Tuesday, January 17, 2017

UK: DEFRA Announces 2nd H5N8 Outbreak In Lincolnshire


















#12,030


On December 16th, we saw H5N8 Confirmed At Lincolnshire Turkey Farm, which was followed by other detections and outbreaks Scotland & Wales.  Surveillance around the first Lincolnshire farm showed no signs of local spread, but late yesterday DEFRA announced a second turkey farm in Lincolnshire - relatively close to the first one - has now tested positive

For now, this appears to be a new introduction of the virus, although the investigation continues.  Follow the link below to read the full report:

The UK’s Chief Veterinary Officer has confirmed H5N8 avian flu in a flock of turkeys at a farm in East Lindsey, Lincolnshire.


The UK’s Chief Veterinary Officer has confirmed H5N8 avian flu in a flock of turkeys at a farm in East Lindsey, Lincolnshire.

This follows confirmation of the disease in a flock of turkeys on a nearby farm on 16 December 2016. There is unlikely to be a direct link to the previous case but a full investigation is under way to confirm this.

A 3 km Protection Zone and a 10 km Surveillance Zone have been put in place around the infected premises to limit the risk of the disease spreading. The flock is estimated to contain approximately 6,000 birds. A number have died and the remaining live birds at the premises are being humanely culled.

The advice from Public Health England is that the risk to public health from the virus is very low and the Food Standards Agency has made clear that bird flu does not pose a food safety risk for UK consumers.

Chief Veterinary Officer Nigel Gibbens said:

    We have taken swift action to limit the risk of the disease spreading with restrictions in place around the affected premises. A full investigation is underway to determine the source of the infection.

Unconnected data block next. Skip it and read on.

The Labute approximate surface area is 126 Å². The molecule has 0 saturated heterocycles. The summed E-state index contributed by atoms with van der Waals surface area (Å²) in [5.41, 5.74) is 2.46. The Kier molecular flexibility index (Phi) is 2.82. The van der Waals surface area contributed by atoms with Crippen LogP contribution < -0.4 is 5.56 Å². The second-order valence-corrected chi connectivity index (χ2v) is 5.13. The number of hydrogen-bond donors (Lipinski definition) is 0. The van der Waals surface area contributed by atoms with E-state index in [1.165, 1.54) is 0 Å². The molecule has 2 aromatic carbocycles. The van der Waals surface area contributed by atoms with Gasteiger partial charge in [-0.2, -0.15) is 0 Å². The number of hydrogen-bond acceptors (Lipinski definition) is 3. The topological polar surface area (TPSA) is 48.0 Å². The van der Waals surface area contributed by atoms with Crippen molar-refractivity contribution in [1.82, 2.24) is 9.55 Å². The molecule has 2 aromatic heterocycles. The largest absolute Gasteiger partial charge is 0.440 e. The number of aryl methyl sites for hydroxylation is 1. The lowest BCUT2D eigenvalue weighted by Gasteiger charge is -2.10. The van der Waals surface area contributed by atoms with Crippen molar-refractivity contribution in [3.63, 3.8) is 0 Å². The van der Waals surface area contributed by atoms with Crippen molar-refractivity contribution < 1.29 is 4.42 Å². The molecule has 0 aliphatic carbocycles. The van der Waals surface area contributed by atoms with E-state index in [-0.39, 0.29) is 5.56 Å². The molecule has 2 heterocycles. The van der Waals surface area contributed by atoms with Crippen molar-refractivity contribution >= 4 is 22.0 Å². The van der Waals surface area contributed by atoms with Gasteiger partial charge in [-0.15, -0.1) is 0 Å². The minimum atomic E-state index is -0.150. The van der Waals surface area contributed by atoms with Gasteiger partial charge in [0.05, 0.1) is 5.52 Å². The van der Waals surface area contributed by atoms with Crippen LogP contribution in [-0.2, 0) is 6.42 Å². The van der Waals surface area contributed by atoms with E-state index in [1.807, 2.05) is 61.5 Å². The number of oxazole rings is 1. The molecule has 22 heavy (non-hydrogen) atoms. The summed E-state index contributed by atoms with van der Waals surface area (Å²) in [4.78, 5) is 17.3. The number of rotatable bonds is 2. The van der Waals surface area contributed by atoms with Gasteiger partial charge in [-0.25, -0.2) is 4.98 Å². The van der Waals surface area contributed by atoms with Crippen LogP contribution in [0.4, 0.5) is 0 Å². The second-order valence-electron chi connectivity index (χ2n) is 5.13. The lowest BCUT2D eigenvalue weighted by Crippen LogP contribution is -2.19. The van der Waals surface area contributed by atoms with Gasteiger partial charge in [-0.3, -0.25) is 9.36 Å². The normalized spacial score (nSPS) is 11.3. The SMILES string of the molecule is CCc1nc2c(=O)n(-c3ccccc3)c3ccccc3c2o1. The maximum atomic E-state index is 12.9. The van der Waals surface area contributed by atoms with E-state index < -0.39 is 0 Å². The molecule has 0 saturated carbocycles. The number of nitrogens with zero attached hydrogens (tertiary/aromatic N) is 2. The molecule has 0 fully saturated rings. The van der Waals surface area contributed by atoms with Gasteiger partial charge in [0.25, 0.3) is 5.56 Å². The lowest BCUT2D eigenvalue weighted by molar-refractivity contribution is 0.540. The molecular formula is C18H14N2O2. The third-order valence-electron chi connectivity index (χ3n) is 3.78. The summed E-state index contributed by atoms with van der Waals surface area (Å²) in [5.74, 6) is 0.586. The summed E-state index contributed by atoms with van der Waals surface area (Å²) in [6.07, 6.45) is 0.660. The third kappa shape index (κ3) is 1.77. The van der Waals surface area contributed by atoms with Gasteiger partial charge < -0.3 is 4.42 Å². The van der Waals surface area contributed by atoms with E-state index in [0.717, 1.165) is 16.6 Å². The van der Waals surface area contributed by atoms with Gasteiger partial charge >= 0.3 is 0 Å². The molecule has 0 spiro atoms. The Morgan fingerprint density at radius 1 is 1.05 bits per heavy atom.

This finding reminds us that we must all be vigilant for signs of disease and take steps to minimise the risk of birds catching the disease from wild birds – either directly or through the environment.

    This means complying with the legal requirement currently in place to house birds or otherwise keep them separate from wild birds and following strict biosecurity measures to minimise the risk of avian flu spreading via the environment.

This is the same strain which was found in backyard flocks in Carmarthenshire, Wales, and in Settle, North Yorkshire, earlier this month, as well as at a different turkey farm in Lincolnshire in December and in a number of wild birds in England, Wales and Scotland.

An Avian Influenza Prevention Zone is currently in place, requiring keepers of poultry and other captive birds to continue to keep their birds indoors, or take appropriate practical steps to keep them separate from wild birds. This means all poultry keepers – even those who just keep a few birds as pets – must do everything they can to keep them separate from wild birds and minimise the risk of them catching avian flu via the environment.


(Continue . . . )



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